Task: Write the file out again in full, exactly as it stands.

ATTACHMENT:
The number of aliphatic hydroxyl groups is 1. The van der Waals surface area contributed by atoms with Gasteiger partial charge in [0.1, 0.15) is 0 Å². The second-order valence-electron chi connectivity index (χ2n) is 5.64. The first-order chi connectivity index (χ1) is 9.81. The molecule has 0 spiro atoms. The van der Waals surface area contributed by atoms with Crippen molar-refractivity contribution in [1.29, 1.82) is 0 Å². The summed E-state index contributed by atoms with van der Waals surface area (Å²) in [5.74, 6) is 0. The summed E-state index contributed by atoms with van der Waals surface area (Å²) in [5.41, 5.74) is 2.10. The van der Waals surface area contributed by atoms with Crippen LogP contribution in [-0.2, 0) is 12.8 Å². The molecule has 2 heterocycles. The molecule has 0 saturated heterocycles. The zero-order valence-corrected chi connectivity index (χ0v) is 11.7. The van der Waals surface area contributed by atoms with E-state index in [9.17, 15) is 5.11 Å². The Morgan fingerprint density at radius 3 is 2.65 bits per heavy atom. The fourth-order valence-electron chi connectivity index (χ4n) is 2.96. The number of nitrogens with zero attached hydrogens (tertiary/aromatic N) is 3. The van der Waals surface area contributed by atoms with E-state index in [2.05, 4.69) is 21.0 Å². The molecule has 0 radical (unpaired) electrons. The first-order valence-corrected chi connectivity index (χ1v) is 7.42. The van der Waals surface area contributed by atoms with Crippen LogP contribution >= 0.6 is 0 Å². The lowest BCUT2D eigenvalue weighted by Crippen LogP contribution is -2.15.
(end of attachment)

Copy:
The number of aliphatic hydroxyl groups is 1. The van der Waals surface area contributed by atoms with Gasteiger partial charge in [0.1, 0.15) is 0 Å². The second-order valence-electron chi connectivity index (χ2n) is 5.64. The first-order chi connectivity index (χ1) is 9.81. The molecule has 0 spiro atoms. The van der Waals surface area contributed by atoms with Crippen molar-refractivity contribution in [1.29, 1.82) is 0 Å². The summed E-state index contributed by atoms with van der Waals surface area (Å²) in [5.74, 6) is 0. The summed E-state index contributed by atoms with van der Waals surface area (Å²) in [5.41, 5.74) is 2.10. The van der Waals surface area contributed by atoms with Crippen LogP contribution in [-0.2, 0) is 12.8 Å². The molecule has 2 heterocycles. The molecule has 0 saturated heterocycles. The zero-order valence-corrected chi connectivity index (χ0v) is 11.7. The van der Waals surface area contributed by atoms with E-state index in [9.17, 15) is 5.11 Å². The Morgan fingerprint density at radius 3 is 2.65 bits per heavy atom. The fourth-order valence-electron chi connectivity index (χ4n) is 2.96. The number of nitrogens with zero attached hydrogens (tertiary/aromatic N) is 3. The van der Waals surface area contributed by atoms with E-state index in [2.05, 4.69) is 21.0 Å². The molecule has 0 radical (unpaired) electrons. The first-order valence-corrected chi connectivity index (χ1v) is 7.42. The van der Waals surface area contributed by atoms with Crippen LogP contribution >= 0.6 is 0 Å². The lowest BCUT2D eigenvalue weighted by Crippen LogP contribution is -2.15.